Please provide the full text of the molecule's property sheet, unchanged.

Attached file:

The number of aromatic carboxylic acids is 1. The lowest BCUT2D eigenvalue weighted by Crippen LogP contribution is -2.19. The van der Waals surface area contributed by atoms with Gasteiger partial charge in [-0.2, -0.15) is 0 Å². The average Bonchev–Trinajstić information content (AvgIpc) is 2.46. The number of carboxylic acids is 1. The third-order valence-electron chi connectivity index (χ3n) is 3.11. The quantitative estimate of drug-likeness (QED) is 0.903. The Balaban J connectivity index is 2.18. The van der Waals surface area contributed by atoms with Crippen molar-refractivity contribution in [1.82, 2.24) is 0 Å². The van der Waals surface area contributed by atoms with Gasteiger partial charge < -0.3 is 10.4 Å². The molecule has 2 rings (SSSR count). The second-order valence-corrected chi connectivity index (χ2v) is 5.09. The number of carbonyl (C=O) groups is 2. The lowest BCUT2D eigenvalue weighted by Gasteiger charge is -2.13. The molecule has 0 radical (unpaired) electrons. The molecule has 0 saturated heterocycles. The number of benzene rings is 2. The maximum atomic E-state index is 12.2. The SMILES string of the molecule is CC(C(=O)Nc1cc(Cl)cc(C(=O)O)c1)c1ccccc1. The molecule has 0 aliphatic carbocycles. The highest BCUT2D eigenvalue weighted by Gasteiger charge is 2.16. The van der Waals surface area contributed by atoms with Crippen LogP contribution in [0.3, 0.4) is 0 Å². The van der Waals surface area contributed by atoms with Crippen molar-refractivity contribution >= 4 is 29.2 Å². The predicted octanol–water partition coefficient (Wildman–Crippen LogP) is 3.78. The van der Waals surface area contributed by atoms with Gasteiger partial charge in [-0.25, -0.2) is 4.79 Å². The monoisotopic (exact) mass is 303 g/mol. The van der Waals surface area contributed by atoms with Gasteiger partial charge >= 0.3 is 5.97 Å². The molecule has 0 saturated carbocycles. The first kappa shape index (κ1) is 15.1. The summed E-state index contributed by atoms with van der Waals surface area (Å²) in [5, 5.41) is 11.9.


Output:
The number of aromatic carboxylic acids is 1. The lowest BCUT2D eigenvalue weighted by Crippen LogP contribution is -2.19. The van der Waals surface area contributed by atoms with Gasteiger partial charge in [-0.2, -0.15) is 0 Å². The average Bonchev–Trinajstić information content (AvgIpc) is 2.46. The number of carboxylic acids is 1. The third-order valence-electron chi connectivity index (χ3n) is 3.11. The quantitative estimate of drug-likeness (QED) is 0.903. The Balaban J connectivity index is 2.18. The van der Waals surface area contributed by atoms with Crippen molar-refractivity contribution in [1.82, 2.24) is 0 Å². The van der Waals surface area contributed by atoms with Gasteiger partial charge < -0.3 is 10.4 Å². The molecule has 2 rings (SSSR count). The second-order valence-corrected chi connectivity index (χ2v) is 5.09. The number of carbonyl (C=O) groups is 2. The lowest BCUT2D eigenvalue weighted by Gasteiger charge is -2.13. The molecule has 0 radical (unpaired) electrons. The molecule has 0 saturated heterocycles. The number of benzene rings is 2. The maximum atomic E-state index is 12.2. The SMILES string of the molecule is CC(C(=O)Nc1cc(Cl)cc(C(=O)O)c1)c1ccccc1. The molecule has 0 aliphatic carbocycles. The highest BCUT2D eigenvalue weighted by Gasteiger charge is 2.16. The van der Waals surface area contributed by atoms with Crippen LogP contribution in [0.3, 0.4) is 0 Å². The van der Waals surface area contributed by atoms with Crippen molar-refractivity contribution >= 4 is 29.2 Å². The predicted octanol–water partition coefficient (Wildman–Crippen LogP) is 3.78. The van der Waals surface area contributed by atoms with Gasteiger partial charge in [-0.25, -0.2) is 4.79 Å². The monoisotopic (exact) mass is 303 g/mol. The van der Waals surface area contributed by atoms with Gasteiger partial charge >= 0.3 is 5.97 Å². The molecule has 0 saturated carbocycles. The first kappa shape index (κ1) is 15.1. The summed E-state index contributed by atoms with van der Waals surface area (Å²) in [5, 5.41) is 11.9.